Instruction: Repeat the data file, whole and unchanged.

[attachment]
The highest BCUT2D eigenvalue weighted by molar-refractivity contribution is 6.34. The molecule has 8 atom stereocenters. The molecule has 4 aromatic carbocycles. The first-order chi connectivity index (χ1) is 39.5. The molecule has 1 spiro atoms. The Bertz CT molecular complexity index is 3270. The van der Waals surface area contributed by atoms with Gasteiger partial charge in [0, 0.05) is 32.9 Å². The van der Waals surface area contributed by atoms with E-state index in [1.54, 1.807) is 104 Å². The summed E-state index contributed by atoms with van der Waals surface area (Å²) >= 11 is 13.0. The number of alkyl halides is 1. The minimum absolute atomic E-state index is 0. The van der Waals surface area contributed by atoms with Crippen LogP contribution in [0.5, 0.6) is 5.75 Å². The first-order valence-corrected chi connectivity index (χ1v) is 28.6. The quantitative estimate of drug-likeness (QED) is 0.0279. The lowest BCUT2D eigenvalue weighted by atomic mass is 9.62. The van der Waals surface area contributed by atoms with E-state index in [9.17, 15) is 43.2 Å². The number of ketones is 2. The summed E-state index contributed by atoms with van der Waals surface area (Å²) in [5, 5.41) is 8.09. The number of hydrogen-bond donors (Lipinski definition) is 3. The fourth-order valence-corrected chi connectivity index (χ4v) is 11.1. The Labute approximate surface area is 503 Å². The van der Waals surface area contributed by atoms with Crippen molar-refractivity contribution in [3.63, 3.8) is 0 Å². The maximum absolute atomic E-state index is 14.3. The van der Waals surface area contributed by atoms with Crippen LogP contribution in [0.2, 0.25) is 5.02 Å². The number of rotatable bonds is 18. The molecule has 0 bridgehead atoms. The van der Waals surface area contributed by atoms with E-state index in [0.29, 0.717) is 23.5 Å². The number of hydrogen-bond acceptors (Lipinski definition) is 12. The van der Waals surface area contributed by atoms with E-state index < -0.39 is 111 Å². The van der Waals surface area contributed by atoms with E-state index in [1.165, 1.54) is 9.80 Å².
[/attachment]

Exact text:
The highest BCUT2D eigenvalue weighted by molar-refractivity contribution is 6.34. The molecule has 8 atom stereocenters. The molecule has 4 aromatic carbocycles. The first-order chi connectivity index (χ1) is 39.5. The molecule has 1 spiro atoms. The Bertz CT molecular complexity index is 3270. The van der Waals surface area contributed by atoms with Gasteiger partial charge in [0, 0.05) is 32.9 Å². The van der Waals surface area contributed by atoms with E-state index in [1.54, 1.807) is 104 Å². The summed E-state index contributed by atoms with van der Waals surface area (Å²) >= 11 is 13.0. The number of alkyl halides is 1. The minimum absolute atomic E-state index is 0. The van der Waals surface area contributed by atoms with Crippen LogP contribution in [0.5, 0.6) is 5.75 Å². The first-order valence-corrected chi connectivity index (χ1v) is 28.6. The quantitative estimate of drug-likeness (QED) is 0.0279. The lowest BCUT2D eigenvalue weighted by atomic mass is 9.62. The van der Waals surface area contributed by atoms with E-state index in [9.17, 15) is 43.2 Å². The number of ketones is 2. The summed E-state index contributed by atoms with van der Waals surface area (Å²) in [5, 5.41) is 8.09. The number of hydrogen-bond donors (Lipinski definition) is 3. The fourth-order valence-corrected chi connectivity index (χ4v) is 11.1. The Labute approximate surface area is 503 Å². The van der Waals surface area contributed by atoms with Crippen molar-refractivity contribution in [3.63, 3.8) is 0 Å². The maximum absolute atomic E-state index is 14.3. The van der Waals surface area contributed by atoms with Crippen LogP contribution in [0.2, 0.25) is 5.02 Å². The number of rotatable bonds is 18. The molecule has 0 bridgehead atoms. The van der Waals surface area contributed by atoms with E-state index in [0.29, 0.717) is 23.5 Å². The number of hydrogen-bond acceptors (Lipinski definition) is 12. The van der Waals surface area contributed by atoms with E-state index < -0.39 is 111 Å². The van der Waals surface area contributed by atoms with E-state index in [1.165, 1.54) is 9.80 Å².